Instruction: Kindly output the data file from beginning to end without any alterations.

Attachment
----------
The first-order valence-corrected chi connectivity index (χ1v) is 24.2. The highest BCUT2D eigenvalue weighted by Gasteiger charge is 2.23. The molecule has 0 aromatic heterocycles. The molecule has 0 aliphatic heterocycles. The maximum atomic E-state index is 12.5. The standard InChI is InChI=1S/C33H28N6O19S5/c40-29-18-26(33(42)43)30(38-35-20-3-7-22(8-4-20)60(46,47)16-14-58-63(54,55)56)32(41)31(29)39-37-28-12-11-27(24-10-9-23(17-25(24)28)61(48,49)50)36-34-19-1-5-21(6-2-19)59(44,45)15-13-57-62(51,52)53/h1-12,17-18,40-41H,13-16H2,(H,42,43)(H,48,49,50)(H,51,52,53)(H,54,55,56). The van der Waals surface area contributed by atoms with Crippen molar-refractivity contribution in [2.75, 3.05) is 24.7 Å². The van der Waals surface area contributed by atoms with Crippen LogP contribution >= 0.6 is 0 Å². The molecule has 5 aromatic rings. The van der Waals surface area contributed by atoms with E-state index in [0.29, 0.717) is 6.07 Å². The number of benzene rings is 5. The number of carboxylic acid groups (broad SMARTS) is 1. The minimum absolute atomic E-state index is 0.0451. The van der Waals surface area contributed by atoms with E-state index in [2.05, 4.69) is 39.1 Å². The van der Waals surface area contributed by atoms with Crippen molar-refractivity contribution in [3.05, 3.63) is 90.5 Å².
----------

The first-order valence-corrected chi connectivity index (χ1v) is 24.2. The highest BCUT2D eigenvalue weighted by Gasteiger charge is 2.23. The molecule has 0 aromatic heterocycles. The molecule has 0 aliphatic heterocycles. The maximum atomic E-state index is 12.5. The standard InChI is InChI=1S/C33H28N6O19S5/c40-29-18-26(33(42)43)30(38-35-20-3-7-22(8-4-20)60(46,47)16-14-58-63(54,55)56)32(41)31(29)39-37-28-12-11-27(24-10-9-23(17-25(24)28)61(48,49)50)36-34-19-1-5-21(6-2-19)59(44,45)15-13-57-62(51,52)53/h1-12,17-18,40-41H,13-16H2,(H,42,43)(H,48,49,50)(H,51,52,53)(H,54,55,56). The van der Waals surface area contributed by atoms with Crippen molar-refractivity contribution in [2.75, 3.05) is 24.7 Å². The van der Waals surface area contributed by atoms with Crippen LogP contribution >= 0.6 is 0 Å². The molecule has 5 aromatic rings. The van der Waals surface area contributed by atoms with E-state index in [0.29, 0.717) is 6.07 Å². The number of benzene rings is 5. The number of carboxylic acid groups (broad SMARTS) is 1. The minimum absolute atomic E-state index is 0.0451. The van der Waals surface area contributed by atoms with E-state index in [2.05, 4.69) is 39.1 Å². The van der Waals surface area contributed by atoms with Crippen molar-refractivity contribution in [3.05, 3.63) is 90.5 Å².